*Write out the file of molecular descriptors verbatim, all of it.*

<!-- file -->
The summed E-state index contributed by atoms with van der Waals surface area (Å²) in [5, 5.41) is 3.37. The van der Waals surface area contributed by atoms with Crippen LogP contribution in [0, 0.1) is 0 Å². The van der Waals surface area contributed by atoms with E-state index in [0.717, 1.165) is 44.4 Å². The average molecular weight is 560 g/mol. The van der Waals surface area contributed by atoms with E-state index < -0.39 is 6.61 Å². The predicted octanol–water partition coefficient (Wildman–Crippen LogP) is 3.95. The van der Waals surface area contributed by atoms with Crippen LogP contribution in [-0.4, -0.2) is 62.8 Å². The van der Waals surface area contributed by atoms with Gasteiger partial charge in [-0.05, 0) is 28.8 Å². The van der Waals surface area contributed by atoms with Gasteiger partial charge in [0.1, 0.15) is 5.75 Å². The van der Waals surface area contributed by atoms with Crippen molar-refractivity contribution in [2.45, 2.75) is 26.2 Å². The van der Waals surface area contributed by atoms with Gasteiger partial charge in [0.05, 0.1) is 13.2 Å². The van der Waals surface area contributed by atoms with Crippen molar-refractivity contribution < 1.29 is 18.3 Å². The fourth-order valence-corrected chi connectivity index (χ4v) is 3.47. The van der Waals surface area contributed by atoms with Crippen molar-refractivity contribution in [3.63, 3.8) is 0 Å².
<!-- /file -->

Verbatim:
The summed E-state index contributed by atoms with van der Waals surface area (Å²) in [5, 5.41) is 3.37. The van der Waals surface area contributed by atoms with Crippen LogP contribution in [0, 0.1) is 0 Å². The van der Waals surface area contributed by atoms with E-state index in [0.717, 1.165) is 44.4 Å². The average molecular weight is 560 g/mol. The van der Waals surface area contributed by atoms with E-state index < -0.39 is 6.61 Å². The predicted octanol–water partition coefficient (Wildman–Crippen LogP) is 3.95. The van der Waals surface area contributed by atoms with Crippen LogP contribution in [-0.4, -0.2) is 62.8 Å². The van der Waals surface area contributed by atoms with Gasteiger partial charge in [-0.05, 0) is 28.8 Å². The van der Waals surface area contributed by atoms with Gasteiger partial charge in [0.1, 0.15) is 5.75 Å². The van der Waals surface area contributed by atoms with Crippen molar-refractivity contribution in [2.45, 2.75) is 26.2 Å². The van der Waals surface area contributed by atoms with Gasteiger partial charge in [0.05, 0.1) is 13.2 Å². The van der Waals surface area contributed by atoms with Crippen molar-refractivity contribution < 1.29 is 18.3 Å². The fourth-order valence-corrected chi connectivity index (χ4v) is 3.47. The van der Waals surface area contributed by atoms with Crippen molar-refractivity contribution in [3.63, 3.8) is 0 Å².